Last edited by aamcguy; 08-02-2013 at 07:49 PM.
So is Greg Oden going to make a SportsCenter appearance for his decision?
I agree that going to Miami probably wouldn't significantly increase his endorsement opportunities unless he shows that he can play and stay on the floor for multiple seasons, but a ton of NBA players have endorsement deals. They don't have to film commercials to get those types of contracts.
And Miami has the taxpayer's exception left, I think. So something would have to go wrong, you would think, for Oden to choose San Antonio or New Orleans over the Heat. They're all offering the minimum salary. It would be hilarious if Oden chose some team other than the two-time defending champs and took less money do it... especially if he came back healthy for the long haul. I would get a good deal of enjoyment out of that, no matter who he chose to sign with. I did hear some whispers that he wanted a lower-pressure environment so the microscope wasn't so trained on him.
I've been on record since he cancelled his qualifying offer with the Blazers (out of the goodness of his heart, because Portland was locked in and he chose to forfeit the money) in saying that he should choose the Suns if his primary interest is prolonging his career. They have the best training staff in the league by a wide margin.
Last edited by spreedom; 08-03-2013 at 11:20 AM.
What the EFF is wrong with him?
Ash from Army of Darkness: Good...Bad...I'm the guy with the gun.
I'm sure this has been discussed many times elsewhere, but was Oden's knee problem foreshadowed at all in college? If so, who in their right mind would pick him over Durant?
"I like our group of people," Ainge told USA Today. "I'm trying to teach them about basketball, and they're trying to teach me about analytics."
He had a broken hand or wrist I think in college. I don't recall him having knee trouble.
In any case, Pritchard sure learned the hard way about being as thorough as can be regarding a player's past, current, and projected health, didn't he? Between Oden and Brandon Roy.
Nothing in life worth having comes easy.
Didn't Stevenson and LeBron get in "beef" when it was the famous Wizards vs Cavs rivalry that was 2 playoff series I think.
"It's just unfortunate that we've been penalized so much this year and nothing has happened to the Pistons, the Palace or the city of Detroit," he said. "It's almost like it's always our fault. The league knows it. They should be ashamed of themselves to let the security be as lax as it is around here."
----------------- Reggie Miller
Here's the video the Mav's made to woo Dwight Howard.
This is from Mark Cuban's blog post. Some of you might enjoy reading it, he discusses some of the moves they made since their championship season.
Calling him a cornerstone is semantics. They have the top shooting guard in the NBA on their team.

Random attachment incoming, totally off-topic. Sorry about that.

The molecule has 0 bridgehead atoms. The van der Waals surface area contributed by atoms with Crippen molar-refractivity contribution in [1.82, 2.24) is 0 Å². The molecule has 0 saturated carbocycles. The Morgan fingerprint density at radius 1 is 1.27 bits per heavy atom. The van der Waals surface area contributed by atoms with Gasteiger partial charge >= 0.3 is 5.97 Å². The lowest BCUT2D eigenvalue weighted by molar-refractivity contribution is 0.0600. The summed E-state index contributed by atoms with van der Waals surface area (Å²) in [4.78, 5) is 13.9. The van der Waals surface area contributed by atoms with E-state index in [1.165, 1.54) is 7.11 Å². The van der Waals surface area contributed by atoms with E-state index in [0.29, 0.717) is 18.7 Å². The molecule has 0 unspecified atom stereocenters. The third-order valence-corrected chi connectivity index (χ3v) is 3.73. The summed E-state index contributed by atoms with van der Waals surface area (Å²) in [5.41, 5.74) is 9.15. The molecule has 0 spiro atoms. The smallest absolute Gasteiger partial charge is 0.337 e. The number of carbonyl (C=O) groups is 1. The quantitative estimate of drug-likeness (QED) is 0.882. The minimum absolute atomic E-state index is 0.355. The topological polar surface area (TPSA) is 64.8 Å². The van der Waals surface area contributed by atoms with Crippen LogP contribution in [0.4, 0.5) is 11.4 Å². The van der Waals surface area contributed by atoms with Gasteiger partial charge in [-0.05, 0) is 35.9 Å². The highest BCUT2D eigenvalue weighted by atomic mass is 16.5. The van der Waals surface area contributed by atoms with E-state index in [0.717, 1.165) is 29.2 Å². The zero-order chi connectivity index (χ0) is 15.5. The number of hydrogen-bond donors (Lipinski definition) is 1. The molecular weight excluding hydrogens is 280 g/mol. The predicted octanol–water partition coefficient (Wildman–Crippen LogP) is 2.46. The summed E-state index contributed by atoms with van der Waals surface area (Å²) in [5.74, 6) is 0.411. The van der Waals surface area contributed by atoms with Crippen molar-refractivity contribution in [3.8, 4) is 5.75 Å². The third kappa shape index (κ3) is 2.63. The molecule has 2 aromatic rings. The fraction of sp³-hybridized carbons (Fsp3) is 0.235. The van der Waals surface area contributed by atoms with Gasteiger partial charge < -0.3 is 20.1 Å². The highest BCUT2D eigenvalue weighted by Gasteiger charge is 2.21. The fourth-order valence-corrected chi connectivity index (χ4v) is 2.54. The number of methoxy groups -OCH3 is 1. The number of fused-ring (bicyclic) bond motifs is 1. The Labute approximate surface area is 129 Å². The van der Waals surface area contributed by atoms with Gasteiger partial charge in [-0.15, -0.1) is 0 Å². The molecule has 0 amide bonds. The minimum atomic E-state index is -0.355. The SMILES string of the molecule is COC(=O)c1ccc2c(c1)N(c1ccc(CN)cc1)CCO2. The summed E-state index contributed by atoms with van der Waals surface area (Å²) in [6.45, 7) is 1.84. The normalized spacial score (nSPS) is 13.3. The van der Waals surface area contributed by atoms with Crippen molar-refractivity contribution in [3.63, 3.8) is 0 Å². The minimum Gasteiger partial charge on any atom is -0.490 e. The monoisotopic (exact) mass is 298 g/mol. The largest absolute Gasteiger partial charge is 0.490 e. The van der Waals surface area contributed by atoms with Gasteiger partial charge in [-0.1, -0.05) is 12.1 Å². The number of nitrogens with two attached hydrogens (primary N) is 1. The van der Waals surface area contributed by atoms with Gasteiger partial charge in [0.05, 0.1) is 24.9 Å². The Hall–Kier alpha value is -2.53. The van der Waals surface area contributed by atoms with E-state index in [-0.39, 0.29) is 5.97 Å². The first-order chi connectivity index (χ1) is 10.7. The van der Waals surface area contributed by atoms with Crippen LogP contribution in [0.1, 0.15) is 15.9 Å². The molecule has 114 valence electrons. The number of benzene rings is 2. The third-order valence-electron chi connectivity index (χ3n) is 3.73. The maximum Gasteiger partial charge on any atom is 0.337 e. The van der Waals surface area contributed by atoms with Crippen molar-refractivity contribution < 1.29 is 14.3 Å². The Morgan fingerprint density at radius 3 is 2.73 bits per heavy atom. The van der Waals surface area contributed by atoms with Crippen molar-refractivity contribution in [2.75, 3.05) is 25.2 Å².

Division Champions 1955, 1956, 1988, 1989, 1990, 2002, 2003, 2005, 2006, 2007, 2008
Conference Champions 1955, 1956, 1988, 2005
NBA Champions 1989, 1990, 2004
They've done a little of both.
The Pacers drafted Paul George, who spent 2 years in college playing in a small conference for a team with a losing record. They took Lance after he spent 1 not very impressive year in college with all sorts of character question marks. Both those guys were in the starting lineup last year.
Best example of a 4 year player they took was Roy, obviously, and they developed him. They also took a 4 year player in Hasnbrough who was one of the most decorated college players ever, but it was always doubtful after the first couple years that he was going to be in the team's long range plans. Not surprisingly, he's now played his last game for the Pacers.
Just want to make a quick comment on Mark Cuban.
I think he's been a tremendous owner in this league, but remember one thing: When he took over the Mavs, Dirk, Michael Finley and Steve Nash were already there in place. He started off with 3 franchise cornerstones.
He won by inheriting these 3 guys (with Dirk being the most important obviously) and spending big, big money to surround them with role players. His teams were consistently deep in the luxury tax and among the highest payrolls in the league year after year. He willingly took on big contracts from other teams who were good players but overpaid (Jamison, Walker, LaFrentz, Van Exel, etc...) in order to build up and flip assets.
Eventually, he found the right combo of role players to stick around Dirk and his timing was good: it was right before OKC turned into an elite team and was also the same year that Lebron was just figuring things out with Miami. And truthfully, he got it done right at Dirk's peak, right before he started to decline.
Curious to see how he rebuilds now with Dirk really in his twilight and after his failure to land a franchise player 2 summers in a row. So far, I think he's gotten off to a poor start.
Last edited by d_c; 08-04-2013 at 10:13 AM.